It’s not always about whether the writer has an axe to grind, although that makes it more obvious when there’s a mismatch. Whatever they’re trying to get across, even if it’s just “the power of friendship”, the artist needs to be on board for the work to be coherent. Pick someone who’s excited to do that story – not just that character – or someone who naturally emphasises those themes in their art. I went to an artist panel at London Super Comic Con in which they asked four established artists about the experience of working on DC Rebirth. They struggled to answer in-depth questions until one of them finally said he wasn’t involved in any decision-making, they just sent him the script and he drew it. “I guess Superman’s S looks a little bit different now?” If the person responsible for the most visible part of a comic has nothing to do with the rest of the production, there’s something wrong with your publishing process.
Creators do sometimes push back on things like this, but they only have a certain amount of power. It’s ultimately up to the editors, executives and everybody along the chain to listen, if they want to diversify their market segments with a wide variety of decent comics titles.
Worth the read?
I knew about Birds of Prey going in and maybe that’s what saved it for me. I found the art annoying and breathed a sigh of relief when Nicola Scott popped in for a few issues, but I tried to think of it as a product of its time. Like, in the 70s we painted everything brown and orange, in the 90s we wore JNCO jeans, and in the early 2000s we had MySpace and comics full of impossible breasts. We all make mistakes.
However, a friend of mine – Emily Zinkin, who just happens to be the newly-minted comics editor for The F Word! – made it through the first two volumes and gave up. She just could not hang with the art no matter how good the writing was. In the end, if half of what makes up a comic isn’t working for you, it’s very difficult to enjoy the work as a whole and ultimately kind of pointless – you might as well read a book.
Simone has gone on record saying she was happy with Ed Benes’ work – though she did object to the belly window in Huntress’ costume, which was eventually changed. Your mileage may vary on how much art style affects you, and maybe the style I’ve been talking about doesn’t bother you at all. A lot of it comes down to personal taste. But it’s also about creating comics where all the parts work together to really mean what they say. Like the Birds of Prey, it’s got to be a team effort.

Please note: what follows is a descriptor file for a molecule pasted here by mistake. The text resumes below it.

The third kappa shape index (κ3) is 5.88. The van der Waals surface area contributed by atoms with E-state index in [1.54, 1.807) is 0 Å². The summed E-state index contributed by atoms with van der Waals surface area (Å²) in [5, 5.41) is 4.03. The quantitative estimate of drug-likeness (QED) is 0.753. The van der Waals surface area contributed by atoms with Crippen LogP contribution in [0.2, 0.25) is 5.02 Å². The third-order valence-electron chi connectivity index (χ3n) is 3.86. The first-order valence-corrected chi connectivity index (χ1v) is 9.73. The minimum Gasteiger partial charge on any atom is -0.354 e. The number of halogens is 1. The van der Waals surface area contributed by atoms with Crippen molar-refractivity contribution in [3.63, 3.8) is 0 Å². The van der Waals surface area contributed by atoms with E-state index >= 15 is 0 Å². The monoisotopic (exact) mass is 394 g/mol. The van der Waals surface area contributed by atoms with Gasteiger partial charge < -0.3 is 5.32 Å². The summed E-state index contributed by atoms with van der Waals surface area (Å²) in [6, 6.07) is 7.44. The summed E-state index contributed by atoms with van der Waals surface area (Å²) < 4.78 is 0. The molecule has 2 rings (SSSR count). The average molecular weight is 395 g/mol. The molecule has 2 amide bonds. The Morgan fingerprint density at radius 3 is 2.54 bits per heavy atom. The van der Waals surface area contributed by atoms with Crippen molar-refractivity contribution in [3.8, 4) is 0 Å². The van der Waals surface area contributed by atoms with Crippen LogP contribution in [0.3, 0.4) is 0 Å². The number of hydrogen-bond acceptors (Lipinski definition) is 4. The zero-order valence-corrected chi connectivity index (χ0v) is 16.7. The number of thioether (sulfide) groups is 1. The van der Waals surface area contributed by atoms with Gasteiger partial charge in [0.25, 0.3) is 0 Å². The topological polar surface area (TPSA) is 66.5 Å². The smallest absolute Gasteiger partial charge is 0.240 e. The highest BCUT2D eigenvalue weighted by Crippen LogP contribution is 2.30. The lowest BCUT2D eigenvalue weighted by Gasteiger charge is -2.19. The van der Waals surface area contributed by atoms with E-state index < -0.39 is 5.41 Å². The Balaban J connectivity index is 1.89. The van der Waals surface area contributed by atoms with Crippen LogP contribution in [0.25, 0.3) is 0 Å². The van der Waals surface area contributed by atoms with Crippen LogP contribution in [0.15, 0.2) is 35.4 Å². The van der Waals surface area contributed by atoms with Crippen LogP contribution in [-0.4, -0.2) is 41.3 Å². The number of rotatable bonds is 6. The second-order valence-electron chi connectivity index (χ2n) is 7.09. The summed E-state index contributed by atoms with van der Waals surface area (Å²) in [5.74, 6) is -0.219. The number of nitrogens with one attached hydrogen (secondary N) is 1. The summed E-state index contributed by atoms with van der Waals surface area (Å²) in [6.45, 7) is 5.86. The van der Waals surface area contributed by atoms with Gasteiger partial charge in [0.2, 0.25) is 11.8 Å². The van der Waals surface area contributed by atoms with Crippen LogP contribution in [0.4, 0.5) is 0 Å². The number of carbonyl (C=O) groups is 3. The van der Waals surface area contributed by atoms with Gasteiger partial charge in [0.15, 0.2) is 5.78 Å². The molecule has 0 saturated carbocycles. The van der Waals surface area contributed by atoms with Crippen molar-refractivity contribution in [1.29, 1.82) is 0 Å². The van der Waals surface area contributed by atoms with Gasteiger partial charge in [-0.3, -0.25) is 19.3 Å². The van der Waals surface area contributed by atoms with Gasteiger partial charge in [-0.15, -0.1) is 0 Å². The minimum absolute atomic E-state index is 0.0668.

2 thoughts on “Love the writing, hate the art?”
I appreciate what Gail Simone has done for women in comics but… I have to admit, I’m not the biggest of fans. #She’sARebel!
To me, she doesn’t write for women – which, I know, seems like the opposite of what everyone else says. But I’d rather Kelly Sue DeConnick or Marguerite Bennett – their female characters are sexy without being over-sexualised, and are more realistic. (I also like Charles Soule’s She-Hulk comics!)
I don’t have a problem with women being sexy in comics (in fact, it’s kind of a plus as far as I’m concerned!) but there’s a difference between being sexy, and being over-sexualised to the extreme (*coughs* Red Sonja’s chain-mail bikini *coughs*) and to the point where they are demoted to a body shape (or a pair of boobs,) rather than a human being (or alien or whatever… lol.)
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I think she’d agree with you that she doesn’t write for women, tbh! But I think that’s a good thing, to have a woman’s voice doing that kind of raw, boisterous writing – to show that you can do that and have fun with it without putting anyone down. I think her characters are plenty realistic but we could argue about that all day, lol.
I do find her perspective on oversexed female characters like Red Sonja interesting – I don’t know that I agree with it, but it’s not one that I encounter a lot amongst female writers. Especially straight ones. So it’s a useful contrasting voice to have around.
I did like what Marguerite Bennett did with Bombshells, it really needed a sensitive writer. I haven’t read Charles Soule, but I did just read the first volume of Dan Slott’s She-Hulk and I’m super into it so I’ll add Soule to my reading list!